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Cherry-picking the best career opportunities

A freelancer, self-employed, temporary agency worker, part-time worker, on-demand worker... The popularity of e.g. these forms of work is increasing globally.

Unlike is often believed, flexible forms of working have not reduced the amount of traditional forms of working, but have, instead, emerged alongside them.

It could, therefore, be said that new forms of working have become more common at the cost of unemployment and not at the cost of traditional forms of working. This trend is also visible in Finland, where flexible forms of working have become more common at the same time as the overall employment rate of the working age population has evenly increased.

Those performing flexible work are satisfied with their career

It is typical of flexible forms of working that the workers can decide when and how much they work, and often also the location of the work, i.e. they can cherry-pick the best opportunities.

In most cases, flexible working is a conscious choice that fits the worker’s life situation or lifestyle. In 2018, only one third of Finns working part-time would rather choose full-time employment, according to Statistics Finland. The satisfaction rate is even higher in the United States, where a peer evaluated study published in 2019 shows that 80% of people performing flexible work are satisfied with their work. The aspects of flexible working that were considered the most pleasing include the opportunity to affect one’s own schedule and working hours. Therefore, new forms of working can be considered to offer a worthy alternative for many people seeking a more autonomous career.

However, the increased popularity of flexible working has also raised concern. Some of the flexible work is implemented outside traditional employment contracts and employment conditions. This is especially often the case with platform-based and task-based work. Multi-national companies based on a platform-based economy have been criticised in recent years for evading the rights of self-employed people and for wage dumping.

Temporary agency work combines flexibility and security

Flexible work can also be responsible: temporary agency workers are in an employment relationship with the temporary work agency and have the same pension and occupational healthcare benefits as any other wage earner. However, they can draw up their work schedule based on their personal preference, and can even work full-time or on a long-term basis, if they so choose.

Similar to other forms of working, temporary agency work offers young people who are only starting their career an opportunity to gain work experience and enhance their professional skills. Temporary agency work also offers an opportunity for many unemployed job-seekers to get back into working life.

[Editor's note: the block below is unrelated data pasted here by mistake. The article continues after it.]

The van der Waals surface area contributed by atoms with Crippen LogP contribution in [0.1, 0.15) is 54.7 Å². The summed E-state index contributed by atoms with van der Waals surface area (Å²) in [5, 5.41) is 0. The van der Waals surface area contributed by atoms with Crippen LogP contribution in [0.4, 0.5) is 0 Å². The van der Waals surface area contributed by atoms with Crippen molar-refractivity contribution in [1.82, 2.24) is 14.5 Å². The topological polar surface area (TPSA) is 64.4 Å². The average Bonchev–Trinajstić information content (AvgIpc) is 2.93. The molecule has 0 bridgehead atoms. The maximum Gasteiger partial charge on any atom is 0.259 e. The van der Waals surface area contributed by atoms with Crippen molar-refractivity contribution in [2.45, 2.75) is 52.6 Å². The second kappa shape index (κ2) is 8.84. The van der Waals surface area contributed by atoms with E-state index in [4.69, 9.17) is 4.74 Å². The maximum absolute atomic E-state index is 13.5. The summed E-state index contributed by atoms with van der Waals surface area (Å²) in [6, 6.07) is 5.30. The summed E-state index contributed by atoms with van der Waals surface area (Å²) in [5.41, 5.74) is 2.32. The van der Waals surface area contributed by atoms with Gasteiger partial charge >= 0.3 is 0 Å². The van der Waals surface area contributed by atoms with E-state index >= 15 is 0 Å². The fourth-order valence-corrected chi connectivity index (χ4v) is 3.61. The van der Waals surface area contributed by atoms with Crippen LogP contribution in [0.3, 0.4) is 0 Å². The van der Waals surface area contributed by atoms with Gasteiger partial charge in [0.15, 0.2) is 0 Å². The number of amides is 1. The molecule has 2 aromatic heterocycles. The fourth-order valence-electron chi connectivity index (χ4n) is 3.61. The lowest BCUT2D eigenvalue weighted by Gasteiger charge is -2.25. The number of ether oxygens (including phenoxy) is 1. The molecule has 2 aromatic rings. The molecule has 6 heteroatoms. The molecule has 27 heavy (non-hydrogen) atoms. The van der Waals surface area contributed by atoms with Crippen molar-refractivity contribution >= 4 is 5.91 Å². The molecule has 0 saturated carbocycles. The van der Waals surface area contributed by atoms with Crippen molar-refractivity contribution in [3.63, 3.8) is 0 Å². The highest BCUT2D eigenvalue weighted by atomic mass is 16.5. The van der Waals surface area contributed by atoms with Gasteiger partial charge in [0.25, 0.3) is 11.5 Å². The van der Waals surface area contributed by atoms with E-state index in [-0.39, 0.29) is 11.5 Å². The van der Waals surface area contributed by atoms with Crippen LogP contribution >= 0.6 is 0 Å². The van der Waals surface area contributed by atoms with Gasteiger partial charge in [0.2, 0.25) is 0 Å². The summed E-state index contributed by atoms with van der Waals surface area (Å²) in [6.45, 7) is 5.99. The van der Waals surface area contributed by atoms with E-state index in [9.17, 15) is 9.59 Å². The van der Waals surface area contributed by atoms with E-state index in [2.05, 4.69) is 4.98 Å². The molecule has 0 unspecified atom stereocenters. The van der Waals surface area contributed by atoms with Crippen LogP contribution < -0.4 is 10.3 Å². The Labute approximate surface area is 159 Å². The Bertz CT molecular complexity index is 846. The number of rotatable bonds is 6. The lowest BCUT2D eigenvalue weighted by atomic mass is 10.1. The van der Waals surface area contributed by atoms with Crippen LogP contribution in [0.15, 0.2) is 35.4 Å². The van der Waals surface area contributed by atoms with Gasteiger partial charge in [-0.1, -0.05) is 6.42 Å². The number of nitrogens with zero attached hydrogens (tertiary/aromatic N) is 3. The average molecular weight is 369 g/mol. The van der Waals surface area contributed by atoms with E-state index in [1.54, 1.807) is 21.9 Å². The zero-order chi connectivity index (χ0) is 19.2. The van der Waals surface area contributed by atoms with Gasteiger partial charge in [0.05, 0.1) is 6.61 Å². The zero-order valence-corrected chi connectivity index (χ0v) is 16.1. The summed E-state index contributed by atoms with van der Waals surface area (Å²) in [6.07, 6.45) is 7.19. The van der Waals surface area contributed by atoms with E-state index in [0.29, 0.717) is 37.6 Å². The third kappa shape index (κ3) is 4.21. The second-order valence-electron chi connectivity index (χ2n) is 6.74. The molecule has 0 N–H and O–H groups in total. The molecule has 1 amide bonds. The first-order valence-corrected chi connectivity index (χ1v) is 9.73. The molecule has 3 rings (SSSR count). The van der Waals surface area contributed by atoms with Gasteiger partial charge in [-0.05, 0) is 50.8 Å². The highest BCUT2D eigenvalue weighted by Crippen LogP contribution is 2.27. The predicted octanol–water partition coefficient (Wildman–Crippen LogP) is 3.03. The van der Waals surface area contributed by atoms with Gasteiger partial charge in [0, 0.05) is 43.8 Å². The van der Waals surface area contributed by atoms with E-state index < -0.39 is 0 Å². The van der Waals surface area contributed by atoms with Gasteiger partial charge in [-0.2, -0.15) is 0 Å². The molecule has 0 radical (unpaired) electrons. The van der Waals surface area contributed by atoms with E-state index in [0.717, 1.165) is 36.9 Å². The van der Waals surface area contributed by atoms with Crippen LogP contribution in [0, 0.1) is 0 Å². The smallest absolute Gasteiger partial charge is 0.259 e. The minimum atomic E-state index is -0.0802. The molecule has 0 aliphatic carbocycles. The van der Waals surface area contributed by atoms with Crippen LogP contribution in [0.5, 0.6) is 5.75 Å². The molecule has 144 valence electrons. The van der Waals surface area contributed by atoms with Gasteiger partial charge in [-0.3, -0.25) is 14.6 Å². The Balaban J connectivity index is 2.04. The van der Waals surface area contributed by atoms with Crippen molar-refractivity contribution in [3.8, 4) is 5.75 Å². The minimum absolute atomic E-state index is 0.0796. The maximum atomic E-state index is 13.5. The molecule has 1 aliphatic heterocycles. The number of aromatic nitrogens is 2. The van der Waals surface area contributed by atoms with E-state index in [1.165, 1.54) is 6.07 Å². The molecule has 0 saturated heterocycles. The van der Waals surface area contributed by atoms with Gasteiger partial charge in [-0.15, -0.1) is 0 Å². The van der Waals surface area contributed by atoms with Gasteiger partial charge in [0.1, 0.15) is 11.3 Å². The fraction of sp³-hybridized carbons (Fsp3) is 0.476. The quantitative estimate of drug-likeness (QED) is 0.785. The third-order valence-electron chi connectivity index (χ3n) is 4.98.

However, it should be noted that today, the opportunities offered by temporary agency work are diverse and it is no longer synonymous with physical work. With the rise of interim management solutions, a director or an expert can also be acquired through a temporary work agency.


The use of temporary agency workers has increased evenly in Finland over the past five years. In 2018, roughly 2% of Finnish wage earners worked through temporary work agencies. In other words, temporary agency work is still a relatively marginal form of working in Finland. Of European countries, temporary agency workers are used the most in Great Britain, where the corresponding figure was 5.1 %, and in the Netherlands (3.3 %).

The flexibility of traditional working is also increasing

On the other hand, flexible work can mean a traditional employment relationship where the combining of work and leisure time has been made more flexible. In this, Finland is among the leaders in the world, as the option to work flexible hours has been included in the law for over 20 years! At the beginning of 2020, the Working Hours Act was extended even further, allowing full-time workers to decide the location where they work more freely.


The popularity of the new and diverse forms of working has increased rapidly in recent years and offer an alternative to traditional employment relationships. At the same time, traditional forms of working have maintained their popularity, but they have also adopted influences from flexible employment relationships. It could be said, therefore, that strict boundaries between the various forms of working are disappearing.

It is important that the moving of labour between various employment relationships and forms of working has also been observed in legislation.

This article was firts published in StaffPoint White Paper 2020: Giving Positive Spin to Worklife. Download the free publication.